I recently had to make some bulk changes to calendar permissions in Office 365, the client wanted the Default user permission to be set to Reviewer rather than AvailabilityOnly. So in this post I’ll walk you through how I went about making bulk permission changes to the Default user for the calendar folder for all users in Office 365.
I’ve been working on a simple PowerShell command today to import into our endpoint management solution so we can alert on disks with low diskspace. It’s been a while since I’ve dabbled with PowerShell, and it reminded me just how flexible it is and much I love it!
So I thought I would walk you through the evolution of the command I ended up with.
In this blog post we’ll look at how to install the latest version of Exchange 2016 on Windows Server 2016. At the time of writing the current version of Exchange 2016 is CU3.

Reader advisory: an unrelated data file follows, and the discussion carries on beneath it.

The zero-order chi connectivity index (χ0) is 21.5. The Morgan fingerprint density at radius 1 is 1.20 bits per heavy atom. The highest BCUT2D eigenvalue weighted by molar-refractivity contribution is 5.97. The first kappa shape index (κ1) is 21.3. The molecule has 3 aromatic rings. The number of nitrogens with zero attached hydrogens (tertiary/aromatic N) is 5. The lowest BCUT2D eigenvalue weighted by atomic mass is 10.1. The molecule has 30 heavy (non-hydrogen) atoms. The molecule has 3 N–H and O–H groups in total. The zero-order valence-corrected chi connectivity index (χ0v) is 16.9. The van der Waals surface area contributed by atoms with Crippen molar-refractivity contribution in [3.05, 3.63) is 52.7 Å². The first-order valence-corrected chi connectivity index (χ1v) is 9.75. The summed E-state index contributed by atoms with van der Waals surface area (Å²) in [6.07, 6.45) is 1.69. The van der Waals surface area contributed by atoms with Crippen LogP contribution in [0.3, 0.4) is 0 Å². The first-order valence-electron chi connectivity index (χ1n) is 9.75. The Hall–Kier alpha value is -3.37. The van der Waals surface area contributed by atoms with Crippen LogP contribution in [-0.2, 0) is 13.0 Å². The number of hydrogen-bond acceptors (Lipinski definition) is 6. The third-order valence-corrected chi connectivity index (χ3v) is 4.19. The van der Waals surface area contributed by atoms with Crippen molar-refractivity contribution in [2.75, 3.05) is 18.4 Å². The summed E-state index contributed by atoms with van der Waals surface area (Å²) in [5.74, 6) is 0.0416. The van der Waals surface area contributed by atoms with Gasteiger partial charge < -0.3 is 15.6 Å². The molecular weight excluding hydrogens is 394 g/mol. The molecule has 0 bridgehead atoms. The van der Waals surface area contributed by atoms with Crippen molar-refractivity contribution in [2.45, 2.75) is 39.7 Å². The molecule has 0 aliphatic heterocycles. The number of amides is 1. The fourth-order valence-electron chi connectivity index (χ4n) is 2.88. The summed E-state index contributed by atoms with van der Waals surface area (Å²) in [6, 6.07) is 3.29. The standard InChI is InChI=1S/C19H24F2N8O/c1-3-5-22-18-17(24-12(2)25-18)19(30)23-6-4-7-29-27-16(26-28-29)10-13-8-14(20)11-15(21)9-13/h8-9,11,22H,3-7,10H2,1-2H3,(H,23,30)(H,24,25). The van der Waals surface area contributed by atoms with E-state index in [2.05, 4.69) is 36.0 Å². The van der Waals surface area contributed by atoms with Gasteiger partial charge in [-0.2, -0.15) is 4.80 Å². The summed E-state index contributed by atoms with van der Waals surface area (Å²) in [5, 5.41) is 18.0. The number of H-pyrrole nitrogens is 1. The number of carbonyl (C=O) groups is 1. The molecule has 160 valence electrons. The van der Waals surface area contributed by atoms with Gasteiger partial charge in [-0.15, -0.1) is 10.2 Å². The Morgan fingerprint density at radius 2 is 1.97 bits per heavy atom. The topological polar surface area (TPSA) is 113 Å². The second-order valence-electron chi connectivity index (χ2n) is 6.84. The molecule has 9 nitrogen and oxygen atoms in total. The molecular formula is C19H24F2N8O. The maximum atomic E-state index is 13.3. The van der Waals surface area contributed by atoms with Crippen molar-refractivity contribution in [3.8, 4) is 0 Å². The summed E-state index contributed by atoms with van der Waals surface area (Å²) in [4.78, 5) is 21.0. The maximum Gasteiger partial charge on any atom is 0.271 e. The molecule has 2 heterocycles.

When Exchange 2016 was first released it wasn’t possible to install it on the Windows Server 2016 Technical Previews due to some missing features in the OS that it relies upon, but now Windows Server 2016 has been released to manufacturing, installation of Exchange 2016 on WIndows Server 2016 is supported.
The demo environment I am using includes a Windows Server 2016 domain controller that is running at the Windows 2016 forest and domain level, and a Windows Server 2016 member server.
In the demo environment no previous versions of Exchange have been installed so as part of the installation the Exchange 2016 we will upgrade the AD Schema.
Finally before we start, always test in a demo environment before deploying in Production!
In this post I’ll look at how to find out the mailbox sizes in Office365 using PowerShell.
I’m working with a few more companies now who use Office365 so I thought I would look at how to perform a few general Exchange administration tasks in Office365 using PowerShell so that I can manage and maintain them more easily.
Note: the steps below also work for Exchange 2016.